38th Congress, 1st Session.
Report No. 65.

MOUND CITY HOSPITAL, Illinois, April 22, 1864.
William A. Dickey, sworn and examined.
By the chairman:

Question. Were you at Fort Pillow when it was taken by the rebels?
Answer. Yes, sir.
Question. In what company and regiment?
Answer. Company B, 13th Tennessee cavalry.
Question. Will you state what happened there, especially after the fort was taken?
Answer. After the breastworks were charged I first noticed the colored soldiers throwing down their arms and running down the bluff. After the rebs got inside the white troops saw that there was no mercy shown, and they threw down their arms and ran down the bluff, too; and they were at the same time shot and butchered. I ran myself, but carried my gun with me down the bluff, and hid myself behind a tree close to the edge of the river. I staid there some time, and saw my partner shot, and saw men shot all around me. I saw one man shoot as many as four negroes just as fast as he could load his gun and shoot. After doing this he came to me. As he turned around to me, I begged him not to shoot me. He came to me and I gave him my gun, and he took my caps, saying he wanted them to kill niggers. I begged him to let me go with him, as I would be exposed there; but he said "No, stay there." He made me stay there, and would not let me go with him. Another man came along, and I asked him to spare my life, and he did so. I asked him to let me go with him, but he refused me and ordered me to stay with my wounded partner, who was lying in some brush. I crawled in the brush to him. He was suffering very much, and I unloosed his belt, and took his cartridge-box and put it under his head. Some rebels under the hill spied us moving in the brush and ordered us to come out. My partner could not come out, but I came out. They ordered me to come to them. I started after one of them, begging him at the same time not to shoot me. I went, I suppose, eight or ten steps, when he shot me. I fell there, and saw but little more after that. As i was lying with my face towards the river I saw some swimming and drowning in the river, and I saw them shoot some in the river after that.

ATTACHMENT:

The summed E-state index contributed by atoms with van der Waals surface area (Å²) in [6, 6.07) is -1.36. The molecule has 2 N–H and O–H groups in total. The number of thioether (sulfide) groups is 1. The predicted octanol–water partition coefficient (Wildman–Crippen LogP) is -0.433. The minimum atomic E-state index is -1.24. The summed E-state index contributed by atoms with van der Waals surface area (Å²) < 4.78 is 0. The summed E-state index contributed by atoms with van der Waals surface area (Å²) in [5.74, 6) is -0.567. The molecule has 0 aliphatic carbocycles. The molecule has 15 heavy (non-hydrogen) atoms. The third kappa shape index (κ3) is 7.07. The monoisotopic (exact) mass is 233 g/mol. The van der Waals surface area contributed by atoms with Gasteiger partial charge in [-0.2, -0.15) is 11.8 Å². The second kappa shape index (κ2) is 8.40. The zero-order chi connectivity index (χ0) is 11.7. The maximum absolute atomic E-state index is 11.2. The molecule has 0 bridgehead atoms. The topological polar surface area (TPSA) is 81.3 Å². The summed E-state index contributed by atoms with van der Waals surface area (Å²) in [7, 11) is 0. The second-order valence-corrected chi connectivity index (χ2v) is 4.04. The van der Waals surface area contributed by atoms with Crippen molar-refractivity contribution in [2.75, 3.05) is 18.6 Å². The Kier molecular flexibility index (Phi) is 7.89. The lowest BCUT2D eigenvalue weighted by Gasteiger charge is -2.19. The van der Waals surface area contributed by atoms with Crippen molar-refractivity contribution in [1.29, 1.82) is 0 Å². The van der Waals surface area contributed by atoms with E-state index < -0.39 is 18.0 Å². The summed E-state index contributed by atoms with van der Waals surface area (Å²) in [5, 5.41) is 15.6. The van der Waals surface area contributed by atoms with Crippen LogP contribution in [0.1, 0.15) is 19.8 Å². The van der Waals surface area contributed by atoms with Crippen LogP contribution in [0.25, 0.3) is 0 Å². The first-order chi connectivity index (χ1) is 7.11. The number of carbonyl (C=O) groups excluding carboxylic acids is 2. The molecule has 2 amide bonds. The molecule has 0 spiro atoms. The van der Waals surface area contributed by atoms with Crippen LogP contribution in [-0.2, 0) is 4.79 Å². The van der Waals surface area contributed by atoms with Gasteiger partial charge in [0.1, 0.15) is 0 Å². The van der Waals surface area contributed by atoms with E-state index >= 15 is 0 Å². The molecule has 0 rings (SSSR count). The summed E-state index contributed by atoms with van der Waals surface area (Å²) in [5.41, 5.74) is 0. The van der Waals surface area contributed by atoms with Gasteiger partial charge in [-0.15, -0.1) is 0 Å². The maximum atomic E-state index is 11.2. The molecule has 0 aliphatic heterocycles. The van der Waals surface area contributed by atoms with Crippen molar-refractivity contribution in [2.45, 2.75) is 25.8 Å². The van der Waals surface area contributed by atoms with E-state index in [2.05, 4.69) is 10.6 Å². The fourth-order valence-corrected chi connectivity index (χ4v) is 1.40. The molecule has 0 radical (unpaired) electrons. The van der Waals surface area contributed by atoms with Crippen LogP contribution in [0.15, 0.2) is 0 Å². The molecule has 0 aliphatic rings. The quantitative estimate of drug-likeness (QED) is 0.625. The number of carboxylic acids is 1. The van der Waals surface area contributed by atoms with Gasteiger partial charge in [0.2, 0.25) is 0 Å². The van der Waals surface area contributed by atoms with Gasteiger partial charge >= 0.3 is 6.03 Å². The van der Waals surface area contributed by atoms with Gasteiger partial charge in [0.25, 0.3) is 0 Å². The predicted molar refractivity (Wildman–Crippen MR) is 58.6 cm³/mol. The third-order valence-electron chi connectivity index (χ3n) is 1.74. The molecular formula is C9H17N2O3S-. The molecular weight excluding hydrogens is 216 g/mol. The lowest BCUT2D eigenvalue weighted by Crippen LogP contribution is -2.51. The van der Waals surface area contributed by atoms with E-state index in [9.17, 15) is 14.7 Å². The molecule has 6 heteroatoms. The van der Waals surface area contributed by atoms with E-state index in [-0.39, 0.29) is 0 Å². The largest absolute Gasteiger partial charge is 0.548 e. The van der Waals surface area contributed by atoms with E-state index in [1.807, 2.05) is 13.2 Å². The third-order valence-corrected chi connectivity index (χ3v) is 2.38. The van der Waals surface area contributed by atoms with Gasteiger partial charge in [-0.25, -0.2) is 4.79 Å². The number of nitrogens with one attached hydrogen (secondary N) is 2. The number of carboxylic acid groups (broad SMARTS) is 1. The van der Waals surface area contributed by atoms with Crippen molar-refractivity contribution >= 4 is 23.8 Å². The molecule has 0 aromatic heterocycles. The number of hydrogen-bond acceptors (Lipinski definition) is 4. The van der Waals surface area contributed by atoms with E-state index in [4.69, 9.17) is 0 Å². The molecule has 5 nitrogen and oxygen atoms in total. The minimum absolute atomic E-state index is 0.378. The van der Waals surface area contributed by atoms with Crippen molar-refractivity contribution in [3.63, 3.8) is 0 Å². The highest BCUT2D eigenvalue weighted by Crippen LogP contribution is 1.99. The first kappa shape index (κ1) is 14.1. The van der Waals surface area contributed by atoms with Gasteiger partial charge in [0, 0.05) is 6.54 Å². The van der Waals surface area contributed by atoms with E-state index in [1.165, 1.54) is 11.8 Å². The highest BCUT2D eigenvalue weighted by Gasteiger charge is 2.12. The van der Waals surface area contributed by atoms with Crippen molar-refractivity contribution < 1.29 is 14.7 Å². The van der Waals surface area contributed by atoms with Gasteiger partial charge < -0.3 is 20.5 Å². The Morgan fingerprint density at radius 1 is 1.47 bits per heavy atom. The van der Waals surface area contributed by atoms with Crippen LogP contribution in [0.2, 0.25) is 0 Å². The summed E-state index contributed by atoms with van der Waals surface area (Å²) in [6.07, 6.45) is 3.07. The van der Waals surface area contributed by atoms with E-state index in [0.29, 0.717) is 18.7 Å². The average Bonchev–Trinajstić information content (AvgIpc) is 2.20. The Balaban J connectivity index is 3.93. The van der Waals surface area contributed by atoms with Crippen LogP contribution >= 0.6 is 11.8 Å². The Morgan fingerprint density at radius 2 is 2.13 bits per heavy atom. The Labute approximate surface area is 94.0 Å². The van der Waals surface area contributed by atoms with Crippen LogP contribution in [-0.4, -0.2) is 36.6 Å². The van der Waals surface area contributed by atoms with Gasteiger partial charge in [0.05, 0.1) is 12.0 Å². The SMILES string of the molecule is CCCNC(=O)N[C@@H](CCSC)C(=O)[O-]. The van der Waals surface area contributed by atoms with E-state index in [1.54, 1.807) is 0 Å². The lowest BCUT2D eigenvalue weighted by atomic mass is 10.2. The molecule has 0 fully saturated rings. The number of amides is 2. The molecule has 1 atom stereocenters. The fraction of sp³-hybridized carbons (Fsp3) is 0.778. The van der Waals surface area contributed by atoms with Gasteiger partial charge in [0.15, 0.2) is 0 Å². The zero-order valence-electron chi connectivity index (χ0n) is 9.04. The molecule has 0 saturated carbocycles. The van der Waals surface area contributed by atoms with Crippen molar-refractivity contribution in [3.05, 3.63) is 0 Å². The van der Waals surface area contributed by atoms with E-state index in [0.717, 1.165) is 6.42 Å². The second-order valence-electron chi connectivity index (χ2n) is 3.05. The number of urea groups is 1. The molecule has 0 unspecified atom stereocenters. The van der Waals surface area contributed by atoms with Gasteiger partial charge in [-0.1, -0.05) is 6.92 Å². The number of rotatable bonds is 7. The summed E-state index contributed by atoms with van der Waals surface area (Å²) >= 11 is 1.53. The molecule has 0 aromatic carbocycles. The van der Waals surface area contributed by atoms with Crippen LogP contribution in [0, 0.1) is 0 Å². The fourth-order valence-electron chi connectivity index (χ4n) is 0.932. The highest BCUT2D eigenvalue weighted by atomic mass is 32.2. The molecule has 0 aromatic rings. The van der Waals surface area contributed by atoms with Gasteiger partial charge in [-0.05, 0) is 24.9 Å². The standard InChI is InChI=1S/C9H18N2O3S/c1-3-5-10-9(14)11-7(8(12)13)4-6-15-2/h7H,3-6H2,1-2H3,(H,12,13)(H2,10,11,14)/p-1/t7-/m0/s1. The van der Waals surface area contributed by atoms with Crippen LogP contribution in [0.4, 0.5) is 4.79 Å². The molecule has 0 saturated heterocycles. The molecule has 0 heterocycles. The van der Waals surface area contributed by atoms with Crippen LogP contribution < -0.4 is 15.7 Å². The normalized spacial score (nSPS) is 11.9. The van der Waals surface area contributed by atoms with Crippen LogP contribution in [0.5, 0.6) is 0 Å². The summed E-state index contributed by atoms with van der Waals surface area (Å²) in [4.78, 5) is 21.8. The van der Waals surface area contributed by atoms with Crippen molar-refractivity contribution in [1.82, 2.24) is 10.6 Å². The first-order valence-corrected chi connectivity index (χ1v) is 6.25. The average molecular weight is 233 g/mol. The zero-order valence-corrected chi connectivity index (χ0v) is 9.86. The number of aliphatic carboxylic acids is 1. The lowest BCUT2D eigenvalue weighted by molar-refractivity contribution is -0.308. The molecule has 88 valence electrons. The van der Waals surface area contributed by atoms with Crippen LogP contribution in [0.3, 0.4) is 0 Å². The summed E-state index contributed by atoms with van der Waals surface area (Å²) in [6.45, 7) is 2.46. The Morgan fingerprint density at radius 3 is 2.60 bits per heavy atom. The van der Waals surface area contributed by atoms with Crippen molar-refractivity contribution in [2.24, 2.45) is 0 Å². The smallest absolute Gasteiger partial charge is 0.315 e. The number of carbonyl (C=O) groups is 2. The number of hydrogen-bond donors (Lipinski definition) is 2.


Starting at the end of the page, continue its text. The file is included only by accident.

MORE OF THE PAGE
Resolved by the Senate and House of Representatives of the United States of America in Congress assembled, That the Joint Committee on the Conduct of the War be, and they are hereby, instructed to inquire into the truth of the rumored slaughter of the Union troops, after their surrender, at the recent attack of the rebel forces upon Fort Pillow, Tennessee; as, also, whether Fort Pillow could have been sufficiently re-enforced or evacuated, and if so, why it was not done; and that they report the facts to Congress as soon as possible. Approved April 21, 1864. Page 36